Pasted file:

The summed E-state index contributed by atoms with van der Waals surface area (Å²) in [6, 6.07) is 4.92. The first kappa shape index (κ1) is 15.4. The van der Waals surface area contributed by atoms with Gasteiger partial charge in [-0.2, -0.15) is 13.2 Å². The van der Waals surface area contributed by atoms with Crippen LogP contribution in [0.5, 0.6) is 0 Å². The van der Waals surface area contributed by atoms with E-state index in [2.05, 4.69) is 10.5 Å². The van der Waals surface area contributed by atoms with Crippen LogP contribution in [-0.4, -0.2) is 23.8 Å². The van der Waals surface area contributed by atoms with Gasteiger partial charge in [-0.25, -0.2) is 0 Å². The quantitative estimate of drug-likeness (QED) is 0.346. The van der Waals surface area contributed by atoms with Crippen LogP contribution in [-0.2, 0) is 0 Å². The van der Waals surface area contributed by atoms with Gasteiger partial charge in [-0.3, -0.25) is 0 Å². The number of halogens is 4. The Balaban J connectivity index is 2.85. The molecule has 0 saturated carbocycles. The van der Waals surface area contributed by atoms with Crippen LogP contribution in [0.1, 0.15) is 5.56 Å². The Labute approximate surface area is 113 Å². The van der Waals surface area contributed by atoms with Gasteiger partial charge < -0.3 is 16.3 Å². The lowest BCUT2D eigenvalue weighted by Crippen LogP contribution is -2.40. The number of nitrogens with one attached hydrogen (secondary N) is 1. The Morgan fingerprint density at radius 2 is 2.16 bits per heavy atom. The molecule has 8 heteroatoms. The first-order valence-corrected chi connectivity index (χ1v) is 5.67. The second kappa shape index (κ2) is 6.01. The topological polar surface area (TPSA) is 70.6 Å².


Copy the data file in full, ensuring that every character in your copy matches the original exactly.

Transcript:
The summed E-state index contributed by atoms with van der Waals surface area (Å²) in [6, 6.07) is 4.92. The first kappa shape index (κ1) is 15.4. The van der Waals surface area contributed by atoms with Gasteiger partial charge in [-0.2, -0.15) is 13.2 Å². The van der Waals surface area contributed by atoms with Crippen LogP contribution in [0.5, 0.6) is 0 Å². The van der Waals surface area contributed by atoms with E-state index in [2.05, 4.69) is 10.5 Å². The van der Waals surface area contributed by atoms with Crippen LogP contribution in [-0.4, -0.2) is 23.8 Å². The van der Waals surface area contributed by atoms with Gasteiger partial charge in [-0.25, -0.2) is 0 Å². The quantitative estimate of drug-likeness (QED) is 0.346. The van der Waals surface area contributed by atoms with Crippen LogP contribution in [-0.2, 0) is 0 Å². The van der Waals surface area contributed by atoms with Gasteiger partial charge in [-0.3, -0.25) is 0 Å². The number of halogens is 4. The Balaban J connectivity index is 2.85. The molecule has 0 saturated carbocycles. The van der Waals surface area contributed by atoms with Crippen LogP contribution in [0.1, 0.15) is 5.56 Å². The Labute approximate surface area is 113 Å². The van der Waals surface area contributed by atoms with Gasteiger partial charge < -0.3 is 16.3 Å². The lowest BCUT2D eigenvalue weighted by Crippen LogP contribution is -2.40. The number of nitrogens with one attached hydrogen (secondary N) is 1. The Morgan fingerprint density at radius 2 is 2.16 bits per heavy atom. The molecule has 8 heteroatoms. The first-order valence-corrected chi connectivity index (χ1v) is 5.67. The second kappa shape index (κ2) is 6.01. The topological polar surface area (TPSA) is 70.6 Å².